However, Mozambique is not the only region in Africa witnessing the rise of Islamist groups. The African Sahel region has not only been home to both pro-ISIS and pro-Al Qaeda militancy in the recent past, but is increasingly becoming a more convenient political and geographical vacuum for these groups to thrive in, away from the glare of much of international community’s attention. Countries such as Mali, Nigeria, Chad and other regional states have seen the growth of the Islamic State West Africa Province (ISWAP), the Islamic State Central Africa Province (ISCAP), Al Qaeda in Islamic Maghreb (AQIM) and an increasing number of smaller factions that move in and out of larger Islamist alliances. While these groups cement themselves in the Sahel, in countries such as Somalia, Kenya, Sudan and others, Al-Qaeda affiliate Al-Shabaab (and its various strains) has been both strengthening its brand while simultaneously facing counter-terror measures led by the West. To put the argument in colour, while ISIS revolutionised online propaganda from a terror group’s perspective, it was in fact Al-Shabaab and its attack on the Westgate Mall in Nairobi, Kenya, in September 2013, details of which the group posted on Twitter in real time that highlighted the advent of social media as a force multiplier for terrorism and related propaganda.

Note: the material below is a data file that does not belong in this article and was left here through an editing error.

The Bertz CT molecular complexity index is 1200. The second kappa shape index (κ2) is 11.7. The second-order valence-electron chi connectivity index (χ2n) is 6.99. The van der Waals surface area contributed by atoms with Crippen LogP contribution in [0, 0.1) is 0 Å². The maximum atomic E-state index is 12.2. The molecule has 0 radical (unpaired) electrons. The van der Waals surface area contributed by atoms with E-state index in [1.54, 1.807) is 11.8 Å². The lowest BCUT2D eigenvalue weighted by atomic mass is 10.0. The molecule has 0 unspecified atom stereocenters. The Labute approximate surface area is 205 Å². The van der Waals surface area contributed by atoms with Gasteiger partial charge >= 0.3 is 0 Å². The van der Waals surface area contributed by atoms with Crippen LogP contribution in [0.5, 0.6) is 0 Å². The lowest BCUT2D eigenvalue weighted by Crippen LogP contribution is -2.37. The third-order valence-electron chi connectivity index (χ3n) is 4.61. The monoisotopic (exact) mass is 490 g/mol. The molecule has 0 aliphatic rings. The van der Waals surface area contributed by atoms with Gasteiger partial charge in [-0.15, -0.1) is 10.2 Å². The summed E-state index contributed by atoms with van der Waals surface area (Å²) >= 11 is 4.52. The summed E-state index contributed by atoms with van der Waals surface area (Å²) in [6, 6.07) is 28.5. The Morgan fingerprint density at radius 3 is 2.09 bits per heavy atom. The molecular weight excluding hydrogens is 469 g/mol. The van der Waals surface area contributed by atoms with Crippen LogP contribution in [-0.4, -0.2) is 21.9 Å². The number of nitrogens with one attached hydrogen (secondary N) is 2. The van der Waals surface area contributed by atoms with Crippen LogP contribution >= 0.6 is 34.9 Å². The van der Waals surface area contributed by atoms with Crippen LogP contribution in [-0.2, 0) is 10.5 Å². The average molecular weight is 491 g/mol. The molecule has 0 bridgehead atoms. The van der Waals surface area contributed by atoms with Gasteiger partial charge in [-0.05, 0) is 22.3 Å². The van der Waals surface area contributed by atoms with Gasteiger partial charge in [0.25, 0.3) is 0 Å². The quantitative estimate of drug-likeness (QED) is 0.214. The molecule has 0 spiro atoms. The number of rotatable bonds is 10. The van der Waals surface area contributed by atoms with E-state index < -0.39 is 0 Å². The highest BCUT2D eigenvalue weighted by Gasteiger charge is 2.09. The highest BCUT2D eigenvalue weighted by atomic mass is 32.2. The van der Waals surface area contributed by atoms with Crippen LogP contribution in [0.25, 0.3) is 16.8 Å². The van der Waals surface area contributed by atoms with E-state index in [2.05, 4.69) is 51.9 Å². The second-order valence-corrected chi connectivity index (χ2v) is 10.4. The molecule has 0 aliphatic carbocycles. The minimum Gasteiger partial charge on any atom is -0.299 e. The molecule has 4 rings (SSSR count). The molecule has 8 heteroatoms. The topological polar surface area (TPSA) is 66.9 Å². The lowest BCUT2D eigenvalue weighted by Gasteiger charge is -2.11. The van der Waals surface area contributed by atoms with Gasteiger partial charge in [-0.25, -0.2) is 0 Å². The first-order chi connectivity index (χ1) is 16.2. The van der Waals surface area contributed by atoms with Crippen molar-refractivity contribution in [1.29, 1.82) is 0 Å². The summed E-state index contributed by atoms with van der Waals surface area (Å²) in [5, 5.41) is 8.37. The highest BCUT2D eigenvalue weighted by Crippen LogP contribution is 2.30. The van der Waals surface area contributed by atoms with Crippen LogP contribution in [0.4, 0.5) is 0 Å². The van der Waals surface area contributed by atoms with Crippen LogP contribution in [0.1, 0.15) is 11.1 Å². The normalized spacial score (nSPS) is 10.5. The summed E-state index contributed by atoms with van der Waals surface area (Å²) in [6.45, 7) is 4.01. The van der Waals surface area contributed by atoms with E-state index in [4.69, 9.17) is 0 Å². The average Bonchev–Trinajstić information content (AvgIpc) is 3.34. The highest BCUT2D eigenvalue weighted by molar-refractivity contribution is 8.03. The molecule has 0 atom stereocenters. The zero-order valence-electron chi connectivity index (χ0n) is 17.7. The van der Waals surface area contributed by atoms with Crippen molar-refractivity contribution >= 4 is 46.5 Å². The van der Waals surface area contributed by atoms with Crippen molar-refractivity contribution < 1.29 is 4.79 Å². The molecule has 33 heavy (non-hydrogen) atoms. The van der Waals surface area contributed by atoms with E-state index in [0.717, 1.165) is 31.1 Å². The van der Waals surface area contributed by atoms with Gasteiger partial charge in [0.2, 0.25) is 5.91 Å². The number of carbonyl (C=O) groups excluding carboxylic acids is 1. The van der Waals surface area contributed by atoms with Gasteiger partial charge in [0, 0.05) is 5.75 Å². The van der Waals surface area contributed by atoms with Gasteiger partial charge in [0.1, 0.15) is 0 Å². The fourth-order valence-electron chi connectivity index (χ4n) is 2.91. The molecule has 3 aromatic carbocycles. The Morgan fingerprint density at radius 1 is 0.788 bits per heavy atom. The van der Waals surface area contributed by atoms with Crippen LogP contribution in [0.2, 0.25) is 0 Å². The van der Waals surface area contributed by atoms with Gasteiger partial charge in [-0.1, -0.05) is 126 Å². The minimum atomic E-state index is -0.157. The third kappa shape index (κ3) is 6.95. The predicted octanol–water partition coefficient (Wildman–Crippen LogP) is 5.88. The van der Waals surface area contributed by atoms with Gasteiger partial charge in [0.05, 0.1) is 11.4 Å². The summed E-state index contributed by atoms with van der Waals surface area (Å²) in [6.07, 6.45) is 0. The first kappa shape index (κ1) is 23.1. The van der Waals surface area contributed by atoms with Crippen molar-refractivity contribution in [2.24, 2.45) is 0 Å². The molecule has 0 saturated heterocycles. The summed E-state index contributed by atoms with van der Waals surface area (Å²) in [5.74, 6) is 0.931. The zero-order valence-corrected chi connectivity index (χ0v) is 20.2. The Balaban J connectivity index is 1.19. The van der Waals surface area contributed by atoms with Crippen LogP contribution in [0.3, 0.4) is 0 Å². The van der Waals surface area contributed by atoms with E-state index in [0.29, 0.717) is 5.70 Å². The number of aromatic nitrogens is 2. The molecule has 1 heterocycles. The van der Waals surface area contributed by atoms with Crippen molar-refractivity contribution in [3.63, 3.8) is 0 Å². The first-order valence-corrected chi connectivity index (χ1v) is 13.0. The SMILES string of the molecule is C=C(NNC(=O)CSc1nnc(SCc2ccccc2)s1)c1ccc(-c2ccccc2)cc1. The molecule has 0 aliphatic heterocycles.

With this providing an increasingly bold security challenge in Africa, India, which now plans to expand its diplomatic prowess significantly after announcing 18 new diplomatic missions across the continent in 2018 stands at an opportune juncture to aggressively offer aid and experience in the sphere of counter-terrorism and counter-insurgency (COIN).
Terrorism: The African context
Terrorism and violent extremism pose a significant and growing threat to peace and security in Africa and is assuming unprecedented scales of expansion and intensity both within and beyond the continent. Over the years, terrorist groups like Al Shabaab, Boko Haram, Ahlu Sunnah Wa-Ja’ma, Lord’s Resistance Army amongst others have started to use increasingly sophisticated tools and have morphed into well-organized shadow governments. Such terrorist groups in Africa have become a key factor of instability. For two decades, the African Union (AU) has been actively engaged in continental efforts to prevent and combat terrorism and has adopted various instruments to facilitate and promote a coordinated action against terrorism.